After the parade, I immerse myself in Culbertson’s holiday fun. I watch the horseshoe competition for a bit, then stumble on a luncheon to raise funds for the new library. I drop $10 for a modest meal and grab a seat at one of the tables, striking up a conversation with a woman who introduces herself as Corky Krizek. She and her family live in McCook and they saw us in the parade. Corky’s got the usual questions about shoes and weather, then asks “Have you lost much weight?”

“Yeah, dropping 24 pounds in the first two months was one of the biggest surprises,” I tell her. “I rip through calories like a twister through a cornfield, and I’m craving meat like there’s only one pig and one cow left on the entire planet.”

“Well, when you get to McCook tomorrow, you’ll be only a few blocks from our place. Stop by and I’ll make you a big steak dinner.”

Massage conga line with marchers and, yeah, Nebraska state coordinator Anna Wishart’s sweet dog.

I thank Corky, then wander around for another couple hours, reveling in the nostalgia of all that’s good and wholesome about America: family, food, fun, and a robust love of land and country. I think about the myriad ways in which everyone here, each of these several thousand people, need each other, how their lives are woven together in so many essential ways. July 4 is not so much a celebration of America’s independence as it is Americans’ interdependence.

Perhaps that little girl in the red dress over there, the one darting around the playground with her friends, will only overcome her learning disability with the after-school reading program at the new library.

Perhaps that old farmer I saw tossing ringer after ringer at the horse-shoe contest had an accident last fall and was only able to get his crops in with the help of his neighbors.

Perhaps the Climate March wouldn’t have even made it out of California without the kindness and support of hundreds of people. Yeah, I’m certain of that.

Sure, Americans should celebrate winning our independence from England, even though things probably would have turned out about the same whether we’d fought a war or followed the more diplomatic path of our Canadian neighbors. Sure, we should celebrate the fact that, over the course of 238 years, no foreign power has come close to invading our country and subjugating our people.

But meanwhile, we’ve bought the notion that independence means being able to do whatever we want, whenever we want, without anybody’s help. The percentage of Americans who now live by themselves has swelled from five percent in the 1920s to 27 percent today. That’s not independence. That’s isolation. That’s the face of loneliness — and though it may be hard to measure, those who study these sorts of things claim loneliness has increased dramatically over the past twenty years.

On July 4, we celebrate our independence from foreign powers. The rest of the year, we celebrate our independence from each other. Meanwhile, we’ve failed to notice that America has succumbed to a gradual invasion, a more insidious subjugation. Through the clever manipulation of laws by greedy men (yeah, again, they’re mostly men) and our own complacency, national chains and big corporations now dominate our economy.  It’s increasingly difficult, almost impossible in some professions, for hard-working men and women to harness their talent, energy, and passion to realize the American dream and earn a living as a farmer, business owner, or entrepreneur not beholden to some distant corporate overlord.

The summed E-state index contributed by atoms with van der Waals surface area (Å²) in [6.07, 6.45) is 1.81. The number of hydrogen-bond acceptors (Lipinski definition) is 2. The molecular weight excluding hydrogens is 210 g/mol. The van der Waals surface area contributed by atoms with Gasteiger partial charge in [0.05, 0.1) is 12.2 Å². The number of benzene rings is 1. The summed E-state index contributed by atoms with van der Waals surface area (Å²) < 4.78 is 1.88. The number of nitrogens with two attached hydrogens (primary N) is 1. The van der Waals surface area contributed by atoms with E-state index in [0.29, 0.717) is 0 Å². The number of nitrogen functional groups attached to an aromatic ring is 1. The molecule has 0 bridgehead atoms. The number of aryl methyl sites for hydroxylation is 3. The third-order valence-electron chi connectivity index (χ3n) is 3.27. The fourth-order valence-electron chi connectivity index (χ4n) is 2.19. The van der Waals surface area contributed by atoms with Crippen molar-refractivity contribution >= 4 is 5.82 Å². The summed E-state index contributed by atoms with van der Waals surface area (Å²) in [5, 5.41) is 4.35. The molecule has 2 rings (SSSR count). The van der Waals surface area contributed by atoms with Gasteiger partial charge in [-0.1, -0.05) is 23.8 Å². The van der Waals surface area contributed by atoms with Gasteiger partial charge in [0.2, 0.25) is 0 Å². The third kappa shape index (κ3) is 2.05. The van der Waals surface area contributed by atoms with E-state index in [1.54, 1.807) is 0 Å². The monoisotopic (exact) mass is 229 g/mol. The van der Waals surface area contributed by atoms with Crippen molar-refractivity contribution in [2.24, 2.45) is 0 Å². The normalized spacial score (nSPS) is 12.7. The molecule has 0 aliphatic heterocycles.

While we cheer the parade vehicles made in Japan, wave our tiny flags made in China, and catch little pieces of candy made in Mexico, the wealthy and powerful quietly consolidate their control over our lives. They do this in large part through buying off America’s political leadership, both Democratic and Republican, and solidifying their control of our lives through manipulative advertising. We fail to notice that this unholy alliance of corporate and governmental power has eviscerated anti-trust laws, gutted protections against the formation of monopolies, allowed foreign corporations to buy our farmland, and enacted trade treaties that ship our jobs and factories overseas. When the powerful interests that benefit from these laws run aground because of their own greed and stupidity, our politicians simply provide taxpayer-financed bailouts to banks, car manufacturers, and other industry giants deemed “too big to fail.”

The way out of this loss of independence is through recognizing, celebrating, and building upon our essential interdependence. Buying our food from farmers we know and trust. Supporting businesses owned by people who live and work in our town. Using cash instead of credit cards, since the small business owner in the middle gets dinged badly by the credit card company. Doing more with barter.

The long road that led us from America’s former independence to our current dependence — and the difficult path out of dependence through interdependence — is our only hope if we are to win both the race against climate change and the struggle to regain our democracy.